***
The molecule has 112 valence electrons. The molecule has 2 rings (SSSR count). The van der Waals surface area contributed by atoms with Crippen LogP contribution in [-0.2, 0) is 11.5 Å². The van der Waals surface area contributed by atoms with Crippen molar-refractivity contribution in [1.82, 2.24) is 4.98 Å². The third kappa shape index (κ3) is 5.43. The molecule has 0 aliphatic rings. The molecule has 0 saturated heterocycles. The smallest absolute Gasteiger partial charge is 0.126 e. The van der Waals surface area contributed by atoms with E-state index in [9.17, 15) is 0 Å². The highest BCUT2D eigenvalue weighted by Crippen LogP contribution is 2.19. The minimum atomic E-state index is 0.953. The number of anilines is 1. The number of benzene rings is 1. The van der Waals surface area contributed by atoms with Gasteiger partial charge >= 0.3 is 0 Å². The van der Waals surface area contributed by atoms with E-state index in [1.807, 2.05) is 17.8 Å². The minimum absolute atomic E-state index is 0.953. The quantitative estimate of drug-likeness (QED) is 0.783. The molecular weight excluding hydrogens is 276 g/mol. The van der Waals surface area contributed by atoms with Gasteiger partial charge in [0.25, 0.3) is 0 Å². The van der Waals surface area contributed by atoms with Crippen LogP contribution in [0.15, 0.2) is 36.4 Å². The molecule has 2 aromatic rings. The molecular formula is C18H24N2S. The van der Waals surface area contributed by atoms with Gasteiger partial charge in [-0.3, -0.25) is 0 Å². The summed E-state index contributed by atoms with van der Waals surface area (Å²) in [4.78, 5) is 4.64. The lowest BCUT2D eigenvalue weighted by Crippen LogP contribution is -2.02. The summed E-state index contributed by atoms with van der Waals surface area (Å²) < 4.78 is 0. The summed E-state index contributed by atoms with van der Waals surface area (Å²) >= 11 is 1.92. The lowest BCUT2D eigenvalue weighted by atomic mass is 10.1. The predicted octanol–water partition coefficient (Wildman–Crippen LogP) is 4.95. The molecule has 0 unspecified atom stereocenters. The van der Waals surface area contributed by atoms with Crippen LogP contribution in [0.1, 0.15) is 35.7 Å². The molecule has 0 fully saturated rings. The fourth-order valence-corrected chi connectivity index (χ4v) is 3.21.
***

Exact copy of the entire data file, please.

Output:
The molecule has 112 valence electrons. The molecule has 2 rings (SSSR count). The van der Waals surface area contributed by atoms with Crippen LogP contribution in [-0.2, 0) is 11.5 Å². The van der Waals surface area contributed by atoms with Crippen molar-refractivity contribution in [1.82, 2.24) is 4.98 Å². The third kappa shape index (κ3) is 5.43. The molecule has 0 aliphatic rings. The molecule has 0 saturated heterocycles. The smallest absolute Gasteiger partial charge is 0.126 e. The van der Waals surface area contributed by atoms with E-state index in [9.17, 15) is 0 Å². The highest BCUT2D eigenvalue weighted by Crippen LogP contribution is 2.19. The minimum atomic E-state index is 0.953. The number of anilines is 1. The number of benzene rings is 1. The van der Waals surface area contributed by atoms with Gasteiger partial charge >= 0.3 is 0 Å². The van der Waals surface area contributed by atoms with E-state index in [1.807, 2.05) is 17.8 Å². The minimum absolute atomic E-state index is 0.953. The quantitative estimate of drug-likeness (QED) is 0.783. The molecular weight excluding hydrogens is 276 g/mol. The van der Waals surface area contributed by atoms with Gasteiger partial charge in [0.25, 0.3) is 0 Å². The van der Waals surface area contributed by atoms with Crippen LogP contribution in [0.15, 0.2) is 36.4 Å². The molecule has 2 aromatic rings. The molecular formula is C18H24N2S. The van der Waals surface area contributed by atoms with Gasteiger partial charge in [-0.3, -0.25) is 0 Å². The summed E-state index contributed by atoms with van der Waals surface area (Å²) in [4.78, 5) is 4.64. The lowest BCUT2D eigenvalue weighted by Crippen LogP contribution is -2.02. The summed E-state index contributed by atoms with van der Waals surface area (Å²) < 4.78 is 0. The summed E-state index contributed by atoms with van der Waals surface area (Å²) >= 11 is 1.92. The lowest BCUT2D eigenvalue weighted by atomic mass is 10.1. The predicted octanol–water partition coefficient (Wildman–Crippen LogP) is 4.95. The molecule has 0 unspecified atom stereocenters. The van der Waals surface area contributed by atoms with Crippen LogP contribution in [0.1, 0.15) is 35.7 Å². The molecule has 0 fully saturated rings. The fourth-order valence-corrected chi connectivity index (χ4v) is 3.21.